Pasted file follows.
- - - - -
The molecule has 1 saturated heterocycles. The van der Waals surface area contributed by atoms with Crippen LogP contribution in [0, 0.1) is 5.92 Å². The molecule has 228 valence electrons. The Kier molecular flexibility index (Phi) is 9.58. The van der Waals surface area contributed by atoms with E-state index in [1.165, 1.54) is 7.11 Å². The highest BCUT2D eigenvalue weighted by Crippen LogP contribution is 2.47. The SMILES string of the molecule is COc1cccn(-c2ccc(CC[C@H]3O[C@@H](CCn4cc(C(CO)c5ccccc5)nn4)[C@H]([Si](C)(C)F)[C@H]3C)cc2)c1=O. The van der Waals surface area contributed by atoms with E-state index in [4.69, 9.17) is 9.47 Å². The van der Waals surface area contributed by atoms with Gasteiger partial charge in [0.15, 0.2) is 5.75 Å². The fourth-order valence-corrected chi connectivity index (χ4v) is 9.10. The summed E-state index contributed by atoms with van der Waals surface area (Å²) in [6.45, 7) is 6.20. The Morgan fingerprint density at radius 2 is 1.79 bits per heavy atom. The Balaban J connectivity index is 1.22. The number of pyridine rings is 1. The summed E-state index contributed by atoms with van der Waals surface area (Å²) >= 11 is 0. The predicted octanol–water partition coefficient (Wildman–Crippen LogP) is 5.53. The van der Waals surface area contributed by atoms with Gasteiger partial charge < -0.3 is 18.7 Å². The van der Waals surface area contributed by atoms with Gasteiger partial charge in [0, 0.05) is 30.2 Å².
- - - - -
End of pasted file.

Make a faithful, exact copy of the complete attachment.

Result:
The molecule has 1 saturated heterocycles. The van der Waals surface area contributed by atoms with Crippen LogP contribution in [0, 0.1) is 5.92 Å². The molecule has 228 valence electrons. The Kier molecular flexibility index (Phi) is 9.58. The van der Waals surface area contributed by atoms with E-state index in [1.165, 1.54) is 7.11 Å². The highest BCUT2D eigenvalue weighted by Crippen LogP contribution is 2.47. The SMILES string of the molecule is COc1cccn(-c2ccc(CC[C@H]3O[C@@H](CCn4cc(C(CO)c5ccccc5)nn4)[C@H]([Si](C)(C)F)[C@H]3C)cc2)c1=O. The van der Waals surface area contributed by atoms with E-state index in [4.69, 9.17) is 9.47 Å². The van der Waals surface area contributed by atoms with Gasteiger partial charge in [0.15, 0.2) is 5.75 Å². The fourth-order valence-corrected chi connectivity index (χ4v) is 9.10. The summed E-state index contributed by atoms with van der Waals surface area (Å²) in [6.45, 7) is 6.20. The Morgan fingerprint density at radius 2 is 1.79 bits per heavy atom. The Balaban J connectivity index is 1.22. The number of pyridine rings is 1. The summed E-state index contributed by atoms with van der Waals surface area (Å²) >= 11 is 0. The predicted octanol–water partition coefficient (Wildman–Crippen LogP) is 5.53. The van der Waals surface area contributed by atoms with Gasteiger partial charge < -0.3 is 18.7 Å². The van der Waals surface area contributed by atoms with Gasteiger partial charge in [0, 0.05) is 30.2 Å².